GEOSCAN Search Results: Fastlink

GEOSCAN Menu


TitleSurficial geology and monitoring of the Ripley Slide, near Ashcroft, British Columbia, Canada
DownloadDownloads
AuthorHuntley, D H; Bobrowsky, P T
SourceGeological Survey of Canada, Open File 7531, 2014, 21 pages, https://doi.org/10.4095/293453
Year2014
PublisherNatural Resources Canada
Documentopen file
Lang.English
Mediaon-line; digital
File formatpdf
ProvinceBritish Columbia
NTS92I/11
AreaAshcroft; Thompson River
Lat/Long WENS-121.3333 -121.2500 50.7500 50.6167
Subjectssurficial geology/geomorphology; engineering geology; geophysics; landslides; landslide deposits; slope deposits; slope failures; slope stability; slope stability analyses; remote sensing; satellite imagery; geophysical surveys; Ripley Slide; InSAR; global positioning system; geological hazards
Illustrationslocation maps; photographs; cross-sections
Viewing
Location
 
Natural Resources Canada Library - Ottawa (Earth Sciences)
 
ProgramMarine Geohazards, Public Safety Geoscience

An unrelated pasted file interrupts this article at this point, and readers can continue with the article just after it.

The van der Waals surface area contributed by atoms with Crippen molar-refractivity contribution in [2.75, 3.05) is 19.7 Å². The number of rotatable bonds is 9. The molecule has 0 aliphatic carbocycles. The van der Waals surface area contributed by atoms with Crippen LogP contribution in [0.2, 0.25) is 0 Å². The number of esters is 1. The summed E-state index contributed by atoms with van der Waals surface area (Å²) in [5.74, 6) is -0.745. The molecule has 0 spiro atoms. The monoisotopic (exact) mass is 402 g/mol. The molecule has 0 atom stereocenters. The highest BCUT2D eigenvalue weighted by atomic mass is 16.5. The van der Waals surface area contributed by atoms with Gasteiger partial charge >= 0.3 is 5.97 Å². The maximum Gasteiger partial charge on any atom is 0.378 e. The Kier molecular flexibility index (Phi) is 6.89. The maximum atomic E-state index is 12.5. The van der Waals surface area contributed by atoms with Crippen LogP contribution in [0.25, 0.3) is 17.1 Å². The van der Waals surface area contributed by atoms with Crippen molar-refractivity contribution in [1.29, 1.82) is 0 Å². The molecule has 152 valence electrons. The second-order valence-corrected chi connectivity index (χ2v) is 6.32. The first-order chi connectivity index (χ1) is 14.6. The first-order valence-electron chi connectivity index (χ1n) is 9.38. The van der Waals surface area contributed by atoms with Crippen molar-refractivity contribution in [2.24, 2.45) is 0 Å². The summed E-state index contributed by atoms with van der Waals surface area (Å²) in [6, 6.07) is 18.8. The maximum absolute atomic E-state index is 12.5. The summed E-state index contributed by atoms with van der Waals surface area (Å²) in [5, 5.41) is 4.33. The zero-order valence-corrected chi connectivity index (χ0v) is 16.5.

Released2014 01 23
AbstractNew geoscience information is presented that will help reduce the economic, environmental, health and public safety risks that landslides pose to the national railways operating through part of Canada's western Cordillera. Knowledge of the nature and stratigraphic relationships of surficial earth materials leads to a better understanding of some controls on mass wasting near Ashcroft, British Columbia, and in particular at the Ripley Slide: an active, slow-moving translational failure situated along a critical section of the national transportation corridor. This work compliments and will help guide other aspects of a multi-year international investigation of this landslide.
Summary(Plain Language Summary, not published)
This Open File report complements and will guide other aspects of a multi-year investigation of an active landslide in south-central British Columbia. This landslide and many others in the Thompson and Fraser river valleys are costly hazards to transportation infrastructure and the natural environment. The new geological information presented here will help reduce the economic, environmental, health and public safety risks that landslides pose to the national railways operating through western Canada.
GEOSCAN ID293453